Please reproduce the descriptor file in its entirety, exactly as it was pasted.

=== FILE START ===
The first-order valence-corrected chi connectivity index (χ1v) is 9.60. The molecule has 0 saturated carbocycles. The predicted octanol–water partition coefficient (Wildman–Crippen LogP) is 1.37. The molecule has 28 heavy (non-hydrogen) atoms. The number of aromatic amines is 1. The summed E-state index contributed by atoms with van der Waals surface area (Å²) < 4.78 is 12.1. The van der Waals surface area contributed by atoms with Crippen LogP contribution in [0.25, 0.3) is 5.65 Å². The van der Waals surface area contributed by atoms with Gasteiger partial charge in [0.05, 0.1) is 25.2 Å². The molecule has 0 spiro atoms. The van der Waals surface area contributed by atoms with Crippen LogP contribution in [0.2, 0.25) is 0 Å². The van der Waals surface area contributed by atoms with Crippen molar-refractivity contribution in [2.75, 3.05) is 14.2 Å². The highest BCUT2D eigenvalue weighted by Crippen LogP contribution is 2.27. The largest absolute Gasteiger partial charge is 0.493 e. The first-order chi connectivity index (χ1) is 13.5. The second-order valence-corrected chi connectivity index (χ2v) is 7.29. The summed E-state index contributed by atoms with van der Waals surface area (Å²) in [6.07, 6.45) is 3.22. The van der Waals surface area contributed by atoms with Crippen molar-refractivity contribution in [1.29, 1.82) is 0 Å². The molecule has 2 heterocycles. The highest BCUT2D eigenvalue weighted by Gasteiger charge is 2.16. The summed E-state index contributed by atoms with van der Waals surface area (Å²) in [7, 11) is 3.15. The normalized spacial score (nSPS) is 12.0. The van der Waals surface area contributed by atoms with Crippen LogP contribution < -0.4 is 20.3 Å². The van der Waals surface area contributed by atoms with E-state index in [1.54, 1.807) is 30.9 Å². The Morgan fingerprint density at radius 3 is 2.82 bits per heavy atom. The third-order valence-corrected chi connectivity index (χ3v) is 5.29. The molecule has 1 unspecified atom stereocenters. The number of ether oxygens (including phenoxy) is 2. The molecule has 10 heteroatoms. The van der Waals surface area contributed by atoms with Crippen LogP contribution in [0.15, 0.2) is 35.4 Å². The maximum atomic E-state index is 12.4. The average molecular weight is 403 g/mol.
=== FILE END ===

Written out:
The first-order valence-corrected chi connectivity index (χ1v) is 9.60. The molecule has 0 saturated carbocycles. The predicted octanol–water partition coefficient (Wildman–Crippen LogP) is 1.37. The molecule has 28 heavy (non-hydrogen) atoms. The number of aromatic amines is 1. The summed E-state index contributed by atoms with van der Waals surface area (Å²) < 4.78 is 12.1. The van der Waals surface area contributed by atoms with Crippen LogP contribution in [0.25, 0.3) is 5.65 Å². The van der Waals surface area contributed by atoms with Gasteiger partial charge in [0.05, 0.1) is 25.2 Å². The molecule has 0 spiro atoms. The van der Waals surface area contributed by atoms with Crippen LogP contribution in [0.2, 0.25) is 0 Å². The van der Waals surface area contributed by atoms with Crippen molar-refractivity contribution in [2.75, 3.05) is 14.2 Å². The highest BCUT2D eigenvalue weighted by Crippen LogP contribution is 2.27. The largest absolute Gasteiger partial charge is 0.493 e. The first-order chi connectivity index (χ1) is 13.5. The second-order valence-corrected chi connectivity index (χ2v) is 7.29. The summed E-state index contributed by atoms with van der Waals surface area (Å²) in [6.07, 6.45) is 3.22. The van der Waals surface area contributed by atoms with Crippen molar-refractivity contribution in [1.29, 1.82) is 0 Å². The molecule has 2 heterocycles. The highest BCUT2D eigenvalue weighted by Gasteiger charge is 2.16. The summed E-state index contributed by atoms with van der Waals surface area (Å²) in [7, 11) is 3.15. The normalized spacial score (nSPS) is 12.0. The van der Waals surface area contributed by atoms with Crippen LogP contribution < -0.4 is 20.3 Å². The van der Waals surface area contributed by atoms with E-state index in [1.54, 1.807) is 30.9 Å². The Morgan fingerprint density at radius 3 is 2.82 bits per heavy atom. The third-order valence-corrected chi connectivity index (χ3v) is 5.29. The molecule has 1 unspecified atom stereocenters. The number of ether oxygens (including phenoxy) is 2. The molecule has 10 heteroatoms. The van der Waals surface area contributed by atoms with Crippen LogP contribution in [0.15, 0.2) is 35.4 Å². The maximum atomic E-state index is 12.4. The average molecular weight is 403 g/mol.